This is another trilogy that’s been extended, but in many ways, 2008’s Kingdom of the Crystal Skull confirms why the original three films work so well. Not devised as a trilogy, the first three achieve an accidental balance. Recalling a period of old serials that never truly existed, the films add a spiritual weight by placing a major religion at the heart of each plot: Judaism, Hinduism, and Christianity. While Temple of Doom is the weakest link, it’s tough to choose between the near-perfect realization of Raiders of the Lost Ark’s concept and the exquisite pace and filmmaking of The Last Crusade.
The Godfather Trilogy (1972-1990)
Another trilogy with a delayed and disappointing conclusion, this trilogy’s fame is assured by the first two films. Mario Puzo’s crime novel proved that cinematic masterpieces could emerge from pulp beginnings. It’s massively helped by performances from legendary actors who define two generations. The bridge between Marlon Brando and Al Pacino was only enhanced when Robert DeNiro joined the sequel. Packed with literary references, it contributed iconic scenes and enduring quotes to film history.
The Back To The Future Trilogy (1984-1990)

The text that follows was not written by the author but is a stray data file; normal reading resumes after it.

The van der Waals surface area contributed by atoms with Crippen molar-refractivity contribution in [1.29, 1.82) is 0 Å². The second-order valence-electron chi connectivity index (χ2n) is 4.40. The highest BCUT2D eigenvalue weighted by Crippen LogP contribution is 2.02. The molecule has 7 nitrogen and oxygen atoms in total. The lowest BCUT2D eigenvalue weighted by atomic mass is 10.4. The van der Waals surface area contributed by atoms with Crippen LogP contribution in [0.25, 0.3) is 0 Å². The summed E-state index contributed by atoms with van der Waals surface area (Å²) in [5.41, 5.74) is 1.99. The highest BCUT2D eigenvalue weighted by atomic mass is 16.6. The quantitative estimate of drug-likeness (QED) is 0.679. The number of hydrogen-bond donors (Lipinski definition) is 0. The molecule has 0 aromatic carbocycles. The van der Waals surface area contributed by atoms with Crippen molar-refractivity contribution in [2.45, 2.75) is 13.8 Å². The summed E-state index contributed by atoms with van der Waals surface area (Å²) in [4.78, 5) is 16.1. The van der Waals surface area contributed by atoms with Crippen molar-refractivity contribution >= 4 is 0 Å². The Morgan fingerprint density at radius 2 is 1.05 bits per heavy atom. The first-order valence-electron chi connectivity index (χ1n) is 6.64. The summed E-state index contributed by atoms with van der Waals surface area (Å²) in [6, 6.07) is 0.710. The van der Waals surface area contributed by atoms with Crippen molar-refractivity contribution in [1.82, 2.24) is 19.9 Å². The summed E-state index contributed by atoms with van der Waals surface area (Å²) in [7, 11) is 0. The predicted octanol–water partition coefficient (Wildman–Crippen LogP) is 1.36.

Back to the Future’s success depended on its straightforward, fun approach to an intricate plot, but it wasn’t planned that way. The sequels only became inevitable following the success of the 1984 original. The two films that followed were shot back-to-back in the typically innovative style of director Robert Zemeckis with stories dictated by the way the creators had left the first film’s cliffhanger. Not that audiences complained. It was an instantly influential trilogy, not least because it presented its time travel paradox as a fact many movies have had to follow or answer ever since.
The Original Star Wars Trilogy (1977-1983)
Few trilogies were as unplanned as the original Star Wars. Creator George Lucas was famously hiding out on a beach holiday when the film opened in 1977, convinced that he’d directed the final film of his career. The box office splash and cultural phenomenon that followed speaks for itself. Star Wars has tried and failed to repeat the trick twice. Even when John Williams is on scoring duty, the original trilogy’s simple plotting, classic character beats, and inspiring mythology are difficult to recapture. Yes, its hectic production resulted in contradictions and accidental red herrings, but these became part of the franchise’s appeal. There was some kind of Force running through this trilogy.
The Lord Of The Rings Trilogy (2001-2003)
Sit the Extended Editions of these films next to the three volumes of JRR Tolkien’s fantasy epic and you’d think this was a straightforward adaptation. But that’s just the way Peter Jackson and the machine he built to bring this beloved tale to life made it look. Picking through Tolkien’s dense lore and extended material to shape a cohesive narrative was no mean feat. The only certainty was when Return of the King swept up the Oscars in 2004⏤an immediate acknowledgment that Lord of the Rings is one of popular filmmaking’s outstanding achievements. Jackson’s schlock-horror background didn’t promise much, but his ingenuity, enthusiasm, and ambition were essential. Each film stands up, but The Two Towers brilliantly showcases the freedom that every middle part should enjoy in a trilogy.